Immigration is a hot-button topic as presidential elections overwhelmingly control public discourse, advertisements, and entertainment programs across all media outlets. The recent 4-4 Supreme Court ruling on Deferred Action for Childhood Arrivals (DACA) and Deferred Action for Parents of Americans and Lawful Permanent Residents (DAPA) put a brake on the expansion of DACA/DAPA. In 2014, President Obama announced that he would seek to expand the DACA/DAPA benefit programs that offer legal status to certain unauthorized immigrants. Now, the Supreme Court has stalled his movement on the matter.
DACA refers to unauthorized immigrants born after 1981 that were brought to the United States before their 16th birthday and have been in the country since June 15, 2007. An expansion to this benefit is for unauthorized immigrants brought to the United States as children before January 2010. DAPA refers to the unauthorized parents of children who are US citizens or legal permanent residents born on or before November 20, 2014 – the parent must have been in the United States since January 1, 2010.
While estimates claim there are as many as 12 million unauthorized immigrants in the United States, DACA/DAPA would help less than half of these immigrants. The way in which DACA helps approximately 1.5 million unauthorized immigrants is by allowing eligible young people to obtain work permits and defer deportation if they meet certain guidelines, such as not having a criminal record. DAPA gives approximately 3.5 million unauthorized immigrants the opportunity to obtain three-year work permits.
The majority of unauthorized immigrants live in three states. Two of those states, California and New York, did not sue; however, Texas led the lawsuit of 26 states brought against the expansion of DACA/DAPA to the Supreme Court. Unauthorized immigrants make up a quarter of the United States’ foreign-born population, but unauthorized immigration has significantly declined as economic opportunities in the United States have slowed and deportations are at an all-time high.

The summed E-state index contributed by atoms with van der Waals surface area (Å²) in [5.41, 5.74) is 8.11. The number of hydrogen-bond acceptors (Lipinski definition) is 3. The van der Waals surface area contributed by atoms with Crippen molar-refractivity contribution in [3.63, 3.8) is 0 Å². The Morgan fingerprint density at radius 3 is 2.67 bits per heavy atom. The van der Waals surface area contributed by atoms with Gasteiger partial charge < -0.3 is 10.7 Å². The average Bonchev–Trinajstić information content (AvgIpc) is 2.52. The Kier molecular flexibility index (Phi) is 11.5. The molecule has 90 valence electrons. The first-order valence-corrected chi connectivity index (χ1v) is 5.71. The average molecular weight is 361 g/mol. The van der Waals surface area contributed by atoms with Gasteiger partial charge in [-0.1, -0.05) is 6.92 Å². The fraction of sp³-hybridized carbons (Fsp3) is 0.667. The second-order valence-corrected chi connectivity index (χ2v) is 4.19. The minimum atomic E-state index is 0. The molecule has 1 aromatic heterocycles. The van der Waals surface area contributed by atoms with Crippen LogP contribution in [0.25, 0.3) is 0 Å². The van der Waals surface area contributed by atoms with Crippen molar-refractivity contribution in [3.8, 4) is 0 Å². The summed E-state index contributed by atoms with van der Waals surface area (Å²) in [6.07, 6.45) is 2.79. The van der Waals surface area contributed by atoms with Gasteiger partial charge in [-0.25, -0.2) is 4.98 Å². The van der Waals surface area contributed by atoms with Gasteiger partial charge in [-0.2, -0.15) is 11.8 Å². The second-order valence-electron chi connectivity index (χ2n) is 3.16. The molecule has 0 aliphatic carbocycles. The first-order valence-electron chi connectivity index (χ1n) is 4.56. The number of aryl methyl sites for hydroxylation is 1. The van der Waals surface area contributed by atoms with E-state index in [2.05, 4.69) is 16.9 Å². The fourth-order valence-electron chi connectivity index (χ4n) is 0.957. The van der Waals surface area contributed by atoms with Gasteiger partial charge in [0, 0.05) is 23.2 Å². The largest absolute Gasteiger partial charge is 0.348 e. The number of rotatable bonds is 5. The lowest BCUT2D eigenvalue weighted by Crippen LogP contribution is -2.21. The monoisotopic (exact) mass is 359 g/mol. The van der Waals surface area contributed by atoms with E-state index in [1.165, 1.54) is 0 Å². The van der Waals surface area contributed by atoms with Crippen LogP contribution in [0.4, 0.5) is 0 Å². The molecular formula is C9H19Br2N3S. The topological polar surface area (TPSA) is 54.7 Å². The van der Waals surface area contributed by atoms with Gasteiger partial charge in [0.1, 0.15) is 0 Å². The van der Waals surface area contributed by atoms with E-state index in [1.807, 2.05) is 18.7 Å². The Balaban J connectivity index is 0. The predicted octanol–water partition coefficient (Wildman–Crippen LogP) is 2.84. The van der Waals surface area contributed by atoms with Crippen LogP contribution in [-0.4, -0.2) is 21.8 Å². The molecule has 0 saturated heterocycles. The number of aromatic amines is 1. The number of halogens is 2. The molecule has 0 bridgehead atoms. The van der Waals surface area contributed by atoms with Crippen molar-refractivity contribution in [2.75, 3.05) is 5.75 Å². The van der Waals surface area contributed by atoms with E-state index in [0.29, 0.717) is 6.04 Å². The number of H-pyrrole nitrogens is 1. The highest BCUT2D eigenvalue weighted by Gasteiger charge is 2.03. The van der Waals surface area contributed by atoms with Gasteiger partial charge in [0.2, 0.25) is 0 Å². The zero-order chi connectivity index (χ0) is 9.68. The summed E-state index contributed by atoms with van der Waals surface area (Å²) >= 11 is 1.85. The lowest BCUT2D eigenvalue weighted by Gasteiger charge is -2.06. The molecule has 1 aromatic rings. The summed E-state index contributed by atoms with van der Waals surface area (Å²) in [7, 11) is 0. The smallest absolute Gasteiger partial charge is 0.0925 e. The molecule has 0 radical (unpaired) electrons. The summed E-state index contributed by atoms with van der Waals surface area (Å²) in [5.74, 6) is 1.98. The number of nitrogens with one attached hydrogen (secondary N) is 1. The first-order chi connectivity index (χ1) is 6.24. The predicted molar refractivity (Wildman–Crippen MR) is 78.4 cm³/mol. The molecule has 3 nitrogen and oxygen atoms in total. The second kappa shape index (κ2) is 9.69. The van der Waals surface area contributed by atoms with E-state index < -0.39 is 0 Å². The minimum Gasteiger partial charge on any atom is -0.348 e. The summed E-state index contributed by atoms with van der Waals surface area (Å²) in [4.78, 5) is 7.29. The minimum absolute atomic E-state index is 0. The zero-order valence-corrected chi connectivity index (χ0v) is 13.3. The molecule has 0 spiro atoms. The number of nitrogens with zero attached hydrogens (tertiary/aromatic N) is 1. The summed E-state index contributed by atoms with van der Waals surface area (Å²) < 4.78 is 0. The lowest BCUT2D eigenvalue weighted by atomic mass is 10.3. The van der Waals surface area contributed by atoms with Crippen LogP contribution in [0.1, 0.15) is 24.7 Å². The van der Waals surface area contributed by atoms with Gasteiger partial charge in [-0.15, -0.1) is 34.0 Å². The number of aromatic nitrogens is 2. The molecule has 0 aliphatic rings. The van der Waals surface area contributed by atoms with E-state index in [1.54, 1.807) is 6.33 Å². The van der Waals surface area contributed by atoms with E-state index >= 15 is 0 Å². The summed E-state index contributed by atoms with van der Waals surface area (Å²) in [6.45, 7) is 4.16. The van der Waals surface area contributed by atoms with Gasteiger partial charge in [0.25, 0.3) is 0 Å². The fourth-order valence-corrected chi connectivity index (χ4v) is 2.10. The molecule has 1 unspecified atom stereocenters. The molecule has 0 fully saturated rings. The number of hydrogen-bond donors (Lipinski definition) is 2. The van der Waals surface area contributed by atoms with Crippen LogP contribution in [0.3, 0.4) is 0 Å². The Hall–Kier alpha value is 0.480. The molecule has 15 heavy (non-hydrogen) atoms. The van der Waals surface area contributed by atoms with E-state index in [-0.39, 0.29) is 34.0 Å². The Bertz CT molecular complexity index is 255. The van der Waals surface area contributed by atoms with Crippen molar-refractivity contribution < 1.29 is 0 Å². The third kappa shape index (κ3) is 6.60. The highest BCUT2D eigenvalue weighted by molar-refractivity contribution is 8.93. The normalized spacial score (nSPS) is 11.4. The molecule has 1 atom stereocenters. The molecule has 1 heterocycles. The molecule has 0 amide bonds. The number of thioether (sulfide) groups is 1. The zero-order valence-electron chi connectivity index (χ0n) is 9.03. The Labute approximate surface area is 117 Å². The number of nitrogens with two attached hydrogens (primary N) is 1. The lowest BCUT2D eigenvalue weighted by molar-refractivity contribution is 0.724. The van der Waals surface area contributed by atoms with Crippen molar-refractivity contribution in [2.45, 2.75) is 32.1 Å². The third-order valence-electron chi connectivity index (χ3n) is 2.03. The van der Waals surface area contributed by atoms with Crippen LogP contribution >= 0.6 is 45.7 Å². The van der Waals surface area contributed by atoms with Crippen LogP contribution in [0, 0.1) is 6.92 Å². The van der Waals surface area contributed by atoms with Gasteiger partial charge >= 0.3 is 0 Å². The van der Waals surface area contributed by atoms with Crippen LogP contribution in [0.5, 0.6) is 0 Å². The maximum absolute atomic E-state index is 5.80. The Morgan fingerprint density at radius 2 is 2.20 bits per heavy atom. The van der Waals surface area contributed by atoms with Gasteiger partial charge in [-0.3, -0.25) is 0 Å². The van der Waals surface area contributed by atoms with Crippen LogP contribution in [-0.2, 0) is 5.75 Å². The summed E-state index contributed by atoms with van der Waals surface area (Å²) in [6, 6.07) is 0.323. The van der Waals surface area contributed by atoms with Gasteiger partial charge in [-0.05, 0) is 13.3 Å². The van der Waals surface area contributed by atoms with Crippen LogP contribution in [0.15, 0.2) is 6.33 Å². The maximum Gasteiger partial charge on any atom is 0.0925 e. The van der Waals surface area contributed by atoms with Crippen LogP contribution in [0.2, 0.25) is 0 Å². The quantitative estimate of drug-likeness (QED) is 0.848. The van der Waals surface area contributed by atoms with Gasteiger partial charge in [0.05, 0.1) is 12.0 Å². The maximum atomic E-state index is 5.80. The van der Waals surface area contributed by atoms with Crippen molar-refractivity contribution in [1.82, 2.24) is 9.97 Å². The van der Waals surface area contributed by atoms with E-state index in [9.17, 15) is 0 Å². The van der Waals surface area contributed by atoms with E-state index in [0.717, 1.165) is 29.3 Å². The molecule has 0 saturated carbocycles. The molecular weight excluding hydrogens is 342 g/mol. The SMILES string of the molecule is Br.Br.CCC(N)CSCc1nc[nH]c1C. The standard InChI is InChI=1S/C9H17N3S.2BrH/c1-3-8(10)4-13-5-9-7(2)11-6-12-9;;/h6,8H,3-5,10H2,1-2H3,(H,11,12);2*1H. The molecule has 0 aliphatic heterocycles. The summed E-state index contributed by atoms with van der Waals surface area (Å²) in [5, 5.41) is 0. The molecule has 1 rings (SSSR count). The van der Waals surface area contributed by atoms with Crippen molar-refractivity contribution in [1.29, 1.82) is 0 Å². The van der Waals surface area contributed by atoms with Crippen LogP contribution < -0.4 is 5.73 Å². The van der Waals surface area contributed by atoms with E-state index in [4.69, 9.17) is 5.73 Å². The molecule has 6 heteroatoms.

The Texas-led lawsuit claims that Obama is ignoring federal immigration guidelines and seeks to block DAPA and the expansion of DACA, while not affecting recipients of the already established DACA program.
As the ruling has been making waves through the immigrant and immigrant advocacy communities, the more than 16.2 million individuals living in mixed-status families are feeling the repercussions of the recent ruling; many fear their status in the United States.
Higher education is also proving to be an issue, as the blocking of DACA’s expansion is canceling out higher education as an option for most unauthorized immigrants who now do not have access to this program for the foreseeable future. Enrollment in higher education programs was said to increase after the expansion of DACA and DAPA, but is now expected to remain constant or even decrease as once enrolled undocumented students are feeling the increased probability of deportation.
Most mixed-status families live in poverty. DACA recipients are commonly the first in their family to graduate high school and even more so to enroll in higher education. The blocking of DACA/DAPA has made reaching for higher education significantly more difficult and lessened the hope of unauthorized immigrants who dreamed of being the first in their family to graduate. Blocking these individuals from continuing their education means that they’re forced into low-wage labor and the cycle of poverty continues. With poverty come additional issues such as health care, food scarcity, and familial tension.
The health care industry nationwide is continuing to see uninsured and or underinsured unauthorized immigrants who now feel as if there is no hope for them to finally access the high quality health care the United States offers. Living in poverty as an unauthorized immigrant has offered them little to no healthcare in the United States and now will continue to do so. As their health is ailing, these individuals are seldom able to live the quality of life they could live should they have access to often-simple treatments and medications. With illness comes a decline in mental health, tension in the household, and often an inability to provide for the family as a member of the workforce, allowing the cycle of poverty to continue.
The latest ruling is not stopping immigrant advocacy groups from moving forward. Democratic organizations are attempting to mobilize voters for the upcoming election, uniting both immigrant advocates and Latino voters. Latino voters have been significantly more powerful in recent elections, especially in the reelection of President Obama in 2012. Their potential voting power is even more powerful this election as the Latino population has grown and important issues like DACA/DAPA are being addressed.
Meanwhile, in an effort to expand benefits to the 4 million unauthorized immigrants that have just been blocked by the 4-4 Supreme Court ruling, advocacy groups such as Reform Immigration FOR America are pushing for the case to be brought back in front of the Supreme Court when a ninth judge is approved by Congress.
Frontera NorteSur: on-line, U.S.-Mexico border news
Center for Latin American and Border Studies
New Mexico State University
Las Cruces, New Mexico